Emergency responders play an important role in gas safety. In the rare event of a gas-related incident, you are usually the first to arrive at the scene. Natural gas and propane companies count on you to take charge and establish a safety zone until company representatives have arrived.
Prevention: the best defense against leaks
The best defense against gas leaks is prevention and awareness. Most incidents occur due to lack of knowledge. Natural gas and propane companies work hard to keep our systems safe for everyone. As an emergency official, you can do your part by keeping the following safety tips in mind:
• Know where the pipelines are in your jurisdiction. If you notice any missing, damaged or obscured pipeline markers, contact the company listed on the nearest marker so they can be replaced.
• Be on the lookout for any suspicious activity or unauthorized digging. By law, individuals must contact Miss Utility at 811 or 1-866-821-4226, at least two working days BEFORE they start to dig for any landscape or construction project.
• Trust your senses. Here are the three main ways to detect a natural gas or propane leak:
SMELL — To help you SMELL a leak from a gas line or appliance, a familiar odor like rotten eggs is added to both propane and natural gas.
SEE — Near a leaking gas pipeline, you might SEE blowing dirt, bubbling water or an unusual area of dead vegetation.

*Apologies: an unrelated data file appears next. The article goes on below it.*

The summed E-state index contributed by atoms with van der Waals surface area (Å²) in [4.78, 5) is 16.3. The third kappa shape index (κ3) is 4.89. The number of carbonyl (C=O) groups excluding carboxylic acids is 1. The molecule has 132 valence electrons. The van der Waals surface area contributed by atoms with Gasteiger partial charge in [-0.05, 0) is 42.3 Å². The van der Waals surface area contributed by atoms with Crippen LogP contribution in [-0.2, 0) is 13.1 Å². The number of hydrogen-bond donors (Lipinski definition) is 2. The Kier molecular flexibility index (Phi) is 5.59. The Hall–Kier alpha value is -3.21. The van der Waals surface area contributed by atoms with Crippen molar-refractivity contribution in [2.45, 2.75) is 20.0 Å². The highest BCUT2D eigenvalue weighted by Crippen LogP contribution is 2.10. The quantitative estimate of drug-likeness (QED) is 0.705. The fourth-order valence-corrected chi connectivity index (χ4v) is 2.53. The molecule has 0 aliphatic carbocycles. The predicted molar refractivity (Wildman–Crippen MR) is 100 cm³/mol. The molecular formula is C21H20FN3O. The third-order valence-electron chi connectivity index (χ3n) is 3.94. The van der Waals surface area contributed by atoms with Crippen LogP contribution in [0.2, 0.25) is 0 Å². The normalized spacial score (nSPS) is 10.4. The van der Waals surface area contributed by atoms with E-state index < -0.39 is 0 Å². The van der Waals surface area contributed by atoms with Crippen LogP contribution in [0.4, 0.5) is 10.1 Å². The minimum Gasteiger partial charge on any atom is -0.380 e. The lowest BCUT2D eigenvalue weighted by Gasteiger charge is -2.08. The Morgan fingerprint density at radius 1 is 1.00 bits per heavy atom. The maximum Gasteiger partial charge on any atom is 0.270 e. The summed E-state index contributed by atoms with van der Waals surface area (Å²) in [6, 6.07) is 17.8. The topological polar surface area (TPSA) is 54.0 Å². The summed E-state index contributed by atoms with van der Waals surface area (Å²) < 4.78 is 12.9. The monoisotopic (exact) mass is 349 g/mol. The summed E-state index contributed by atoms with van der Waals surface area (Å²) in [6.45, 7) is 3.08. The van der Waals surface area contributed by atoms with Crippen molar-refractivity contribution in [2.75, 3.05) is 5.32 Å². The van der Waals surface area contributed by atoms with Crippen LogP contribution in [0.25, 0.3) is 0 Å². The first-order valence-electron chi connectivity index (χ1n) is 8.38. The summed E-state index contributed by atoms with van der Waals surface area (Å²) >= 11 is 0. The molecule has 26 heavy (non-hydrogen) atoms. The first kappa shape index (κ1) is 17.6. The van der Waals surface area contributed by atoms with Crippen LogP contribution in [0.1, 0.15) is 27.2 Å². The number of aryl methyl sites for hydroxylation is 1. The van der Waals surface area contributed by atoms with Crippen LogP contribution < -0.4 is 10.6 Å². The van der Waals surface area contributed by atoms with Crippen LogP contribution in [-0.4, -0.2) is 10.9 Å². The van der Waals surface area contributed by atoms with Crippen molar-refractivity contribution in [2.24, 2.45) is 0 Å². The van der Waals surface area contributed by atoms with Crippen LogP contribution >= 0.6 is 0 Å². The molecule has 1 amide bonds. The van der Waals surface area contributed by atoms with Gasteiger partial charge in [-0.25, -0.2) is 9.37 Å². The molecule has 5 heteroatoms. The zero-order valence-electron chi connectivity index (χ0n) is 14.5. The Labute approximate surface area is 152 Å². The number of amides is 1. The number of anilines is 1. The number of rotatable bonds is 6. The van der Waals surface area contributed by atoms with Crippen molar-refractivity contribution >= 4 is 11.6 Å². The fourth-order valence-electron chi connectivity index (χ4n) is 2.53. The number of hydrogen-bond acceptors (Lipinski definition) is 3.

HEAR — A leaking pipeline, appliance, storage tank or cylinder might make a hissing sound you can HEAR.
Help keep residents safe during a gas emergency
Here are some simple DOs and DON'Ts for emergency officials to remember if dispatched to a gas-related incident (the following tips are general guidelines; they are not meant to replace an existing emergency response plan):
• Call the company listed on the nearest pipeline marker with the location and type of emergency from a safe distance. If no company is listed, call 911.
• Protect the public by evacuating and securing the area and providing traffic control and emergency services if necessary.
• Let escaping gas burn if on fire.
• Allow gas company representatives to operate valves.
• Use only intrinsically safe equipment.
• Attempt to operate any pipeline system equipment.
• Turn vehicles or equipment on or off or use a device that might create a spark, like a cell phone, without leaving the area first.
How gas companies respond
Once the appropriate company is notified, personnel are immediately dispatched to help handle the emergency, keep emergency officials informed and take necessary steps (e.g., starting and stopping equipment, closing and opening valves) to correct the problem.
To learn more...
For more information about natural gas emergency response and training, contact your local natural gas company. Another valuable online resource is www.pipelineemergencies.com, a Web site created by the National Association of State Fire Marshals (NASFM) and the U.S. Department of Transportation's Pipeline and Hazardous Materials Safety Administration.
For more information about propane emergency response and training, contact the National Propane Gas Association www.npga.org or the Propane Education and Research Council (www.propanecouncil.org). These organizations have joined forces to offer a comprehensive training program to improve firefighter safety in response to propane-related incidents.